A class of galaxies discovered in 2018 are hard to explain via the most popular theory describing the origin of the universe. These galaxies are made solely of ordinary matter and contain no exotic components. Astronomers are discovering how these cosmic curiosities came to be, including a recent study that successfully simulated their creation.
Modern cosmology imagines that our universe is an astronomical confection, consisting of three primary ingredients: ordinary matter, dark matter, and dark energy. Ordinary matter consists of all of the stars and galaxies and gas that astronomers can see with their telescopes. Dark matter and dark energy have not been directly observed, but they seem to make up 95% of the matter and energy of the universe.
The effect of dark energy is thought to be the reason that the expansion of the universe is accelerating, but dark matter is more similar to ordinary matter. While dark matter doesn’t glow or emit electromagnetic radiation of any kind, it experiences gravity just like ordinary matter – it clumps and can be found surrounding most galaxies. Indeed, there appears to be about five times more dark matter than ordinary matter. When dark matter surrounds a galaxy, it causes the visible galaxy to spin more quickly. This effect has been observed in essentially all galaxies. Dark matter is an explanation that is favored by most astronomers.
However, dark matter hasn’t been directly observed and there are scientists who claim that the explanation for quickly spinning galaxies is that we either don’t understand gravity or we don’t understand the nature of motion. The overarching term for this kind of explanation is MOND, short for Modifications Of Newtonian Dynamics.
Because dark matter has not yet been directly observed, there are researchers who favor the MOND explanation and scientists look for definitive evidence that either dark matter or MOND is the explanation. Very strong evidence for the dark matter solution was found in 2018 when two dwarf galaxies were observed which showed no evidence that they contained any dark matter.
These galaxies, called NGC 1052-DF2 and NGC 1052-DF4, are ultra-diffuse dwarf galaxies located in proximity to the elliptical galaxy NGC 1052. Both of these dwarf galaxies are small, containing only about a hundred million stars. (In comparison, the Milky Way galaxy contains over a thousand times more.) Both DF2 and DF4 rotate at rates that are identical to what astronomers would predict if Newton’s laws of both motion and gravity are correct, using only the mass of the galaxies found in stars and gas. In short, these two galaxies appear to have no dark matter in them.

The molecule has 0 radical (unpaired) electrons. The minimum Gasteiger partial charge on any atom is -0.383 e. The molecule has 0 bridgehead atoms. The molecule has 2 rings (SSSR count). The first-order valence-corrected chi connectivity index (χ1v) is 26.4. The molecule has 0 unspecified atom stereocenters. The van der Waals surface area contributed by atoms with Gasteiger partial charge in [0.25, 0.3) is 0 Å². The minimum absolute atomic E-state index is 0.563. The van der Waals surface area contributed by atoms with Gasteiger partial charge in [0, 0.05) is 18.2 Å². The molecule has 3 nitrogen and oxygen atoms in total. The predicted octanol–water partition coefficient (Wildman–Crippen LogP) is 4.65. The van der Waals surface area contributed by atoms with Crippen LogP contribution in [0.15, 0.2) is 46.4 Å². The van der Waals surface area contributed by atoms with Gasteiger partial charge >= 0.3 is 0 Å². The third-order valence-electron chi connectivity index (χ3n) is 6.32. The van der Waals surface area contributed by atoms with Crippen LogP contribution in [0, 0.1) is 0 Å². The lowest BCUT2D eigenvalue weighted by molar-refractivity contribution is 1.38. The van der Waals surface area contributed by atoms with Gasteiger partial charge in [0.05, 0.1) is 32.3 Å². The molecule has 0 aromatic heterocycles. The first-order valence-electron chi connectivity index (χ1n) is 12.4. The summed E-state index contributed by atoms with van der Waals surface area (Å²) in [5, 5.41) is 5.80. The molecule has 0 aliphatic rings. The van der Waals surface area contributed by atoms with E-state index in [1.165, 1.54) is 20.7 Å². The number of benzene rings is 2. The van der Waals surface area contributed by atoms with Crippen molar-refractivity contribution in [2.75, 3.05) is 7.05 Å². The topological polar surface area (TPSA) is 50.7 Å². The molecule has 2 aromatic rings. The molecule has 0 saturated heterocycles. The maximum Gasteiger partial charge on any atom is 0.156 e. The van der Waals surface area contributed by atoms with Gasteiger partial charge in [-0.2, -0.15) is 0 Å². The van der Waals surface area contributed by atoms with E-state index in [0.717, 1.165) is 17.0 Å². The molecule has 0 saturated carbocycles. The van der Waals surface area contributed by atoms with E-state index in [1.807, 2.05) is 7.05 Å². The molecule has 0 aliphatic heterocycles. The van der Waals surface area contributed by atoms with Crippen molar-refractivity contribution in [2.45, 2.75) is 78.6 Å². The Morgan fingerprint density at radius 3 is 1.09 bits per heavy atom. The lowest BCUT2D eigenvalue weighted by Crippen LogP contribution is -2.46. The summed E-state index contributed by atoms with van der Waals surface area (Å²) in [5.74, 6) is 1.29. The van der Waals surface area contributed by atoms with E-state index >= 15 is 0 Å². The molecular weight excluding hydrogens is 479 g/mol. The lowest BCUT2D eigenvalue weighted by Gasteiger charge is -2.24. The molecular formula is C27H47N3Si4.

It may seem ironic, but the existence of galaxies with no dark matter is strong evidence that dark matter is real. This is because if MOND were the correct explanation for the rapid rotation of most galaxies, it’s hard to understand how a galaxy could NOT rotate quickly. On the other hand, if dark matter is real, perhaps it would be possible to separate a galaxy’s visible mass (e.g. stars and gas) and invisible mass (e.g. dark matter). Thus, a galaxy without dark matter means that dark matter is likely to be true.
The question then becomes “how can a dwarf galaxy come into existence without dark matter?” This is especially interesting, since standard theory suggests that dwarf galaxies should have MORE dark matter than most galaxies. In the standard theory, a dwarf galaxy containing both ordinary matter and dark matter can move through intergalactic space, interacting with intergalactic gas. That intergalactic “wind” can strip away hydrogen gas inside the dwarf galaxy, thus increasing the dark matter fraction, not reducing it.
Astronomers have proposed a method for stripping away dark matter instead. Start with two large galaxies, each surrounded with a cloud of dwarf galaxies. Have the two large galaxies collide. These collisions can generate tidal forces in the surrounding dwarf galaxies strong enough to separate the ordinary matter and dark matter.
In a recent paper, scientists simulated the behavior of dwarf galaxies in a crowded galactic environment and found that they could predict the existence of dwarf galaxies like DF2 and DF4, supporting the dark matter hypothesis.
There are a few researchers who dispute that DF2 and DF4 are ordinary-matter-only galaxies, and thus the debate continues. However, assuming that the original measurements of DF2 and DF4 are correct, this new simulation provides additional evidence that dark matter, and not MOND, is a correct part of the theory that governs the universe. This simulation might be a little piece of the biggest picture of all.